Bringing the suite to Finland was, he says, a great honour. “I felt very humble performing The Swan of Death in Rauma, before a Finnish audience.”

Finnish nickname

The Artistic Director of this summer’s Rauma Festivo was Mika Kares. He and Matija Meić had got to know each other while singing in Puccini’s Turandot at the Bregenz Festival in Germany. Kares also heard him sing at Munich’s Staatstheater am Gärtnerplatz, where Meić is nowadays a member of the solo ensemble.

“I admire Meić’s passion for Finnish music, because for me, promoting Croatian music is similarly close to my heart.”

Singing Pylkkänen surrounded by a band of Finnish artists in a concert on the theme of Finland was, Meić reports, somewhat intimidating. Before going on stage, he recalled what Tuula Hällström had written in the score she gave him: ‘Matija, stay alive! Love, Tuula.’ “That little message in a work about death gave me lots of energy,” he recalls with gratitude.

In Rauma, Meić also sang in a scene from Wagner’s Rheingold with Finnish singers and the Don Quichotte à Dulcinée by Ravel that was on the programme for the Helsinki Philharmonic concert. During that visit, the HPO folk even gave him a Finnish nickname (a friendly – and for Finns easier to pronounce – twist on his real name), and it was by this name that the people of Rauma referred to him later in chatting about the festival. Matija was very taken by this.

Passion for Croatian gems

Meić also brought some music from his homeland along with him to Rauma: a song cycle composed in the 1980s by Boris Papandopulo from Croatia’s Istrian peninsula. Istria and Rauma have some surprising things in common, Matija laughs. Both have a distinctive dialect of their own, and both have a place on the UNESCO World Heritage list: Rauma a concrete one – its old town centre – and Istria an intangible one – its own musical scale. The Istrian scale and regional dialect are both integral elements of Papandopulo’s song cycle.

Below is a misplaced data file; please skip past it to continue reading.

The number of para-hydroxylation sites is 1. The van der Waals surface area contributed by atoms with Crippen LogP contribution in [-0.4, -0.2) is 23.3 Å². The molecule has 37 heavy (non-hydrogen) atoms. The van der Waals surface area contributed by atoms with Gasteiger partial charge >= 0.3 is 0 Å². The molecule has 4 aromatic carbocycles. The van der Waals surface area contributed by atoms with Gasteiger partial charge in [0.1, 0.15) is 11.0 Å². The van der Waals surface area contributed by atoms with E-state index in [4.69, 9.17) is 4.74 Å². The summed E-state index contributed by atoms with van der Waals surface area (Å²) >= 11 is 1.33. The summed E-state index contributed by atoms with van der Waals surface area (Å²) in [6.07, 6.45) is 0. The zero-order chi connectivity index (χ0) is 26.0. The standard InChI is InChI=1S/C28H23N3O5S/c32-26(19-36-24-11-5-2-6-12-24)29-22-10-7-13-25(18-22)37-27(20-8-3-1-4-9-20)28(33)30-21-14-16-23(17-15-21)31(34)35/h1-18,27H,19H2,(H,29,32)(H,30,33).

Croatia’s musical heritage means a lot to Matija Meić: Papandopulo’s song cycle is no longer available to the public, but Meić made an edition of his own from the manuscript. He is also organising a concert series called Project Lazarus dedicated to unearthing some of the gems hidden in Croatian music. The programme for the series also includes music by a Venice-based Croatian Baroque composer that Matija and his colleagues performed in Venice in August and at a Croatian Baroque festival.

New home in Munich

Matija Meić spent a gig-packed summer until October, when work resumed at the Staatstheater am Gärtnerplatz, where he has been a member of the solo ensemble since autumn 2016.

“They’ve got a new, young ensemble and a fantastic intendant who understands singers. They choose their stage directors wisely and do interesting productions. Last season, we premiered two new operas and they were both successes. I was very lucky to be part of it and work with the composers.”

Last season was also a jolly Mozart stint for Meić, singing in all the Da Ponte operas: The Marriage of Figaro, Così fan tutte and Don Giovanni. He continues as Don Giovanni in the present season. Also upcoming are some bel canto roles – a genre for which he further honed his skills in the Mirjam Helin Competition.

“I have great colleagues in Munich. I enjoy myself so much and discover new things about myself, make myself better.”

We come to the end of our meeting. It is time for Meić to say goodbye to the Helsinki Music Centre and head for home. He hopes to be back in Finland soon.

“The most rewarding thing for a singer is making the listeners happy. In Finland, I feel I have a very special relationship with the audience. We understand one another. It’s great that although we speak different languages and our countries differ, we can share the same positive feelings through music.”
 

Text: Auli Särkiö-Pitkänen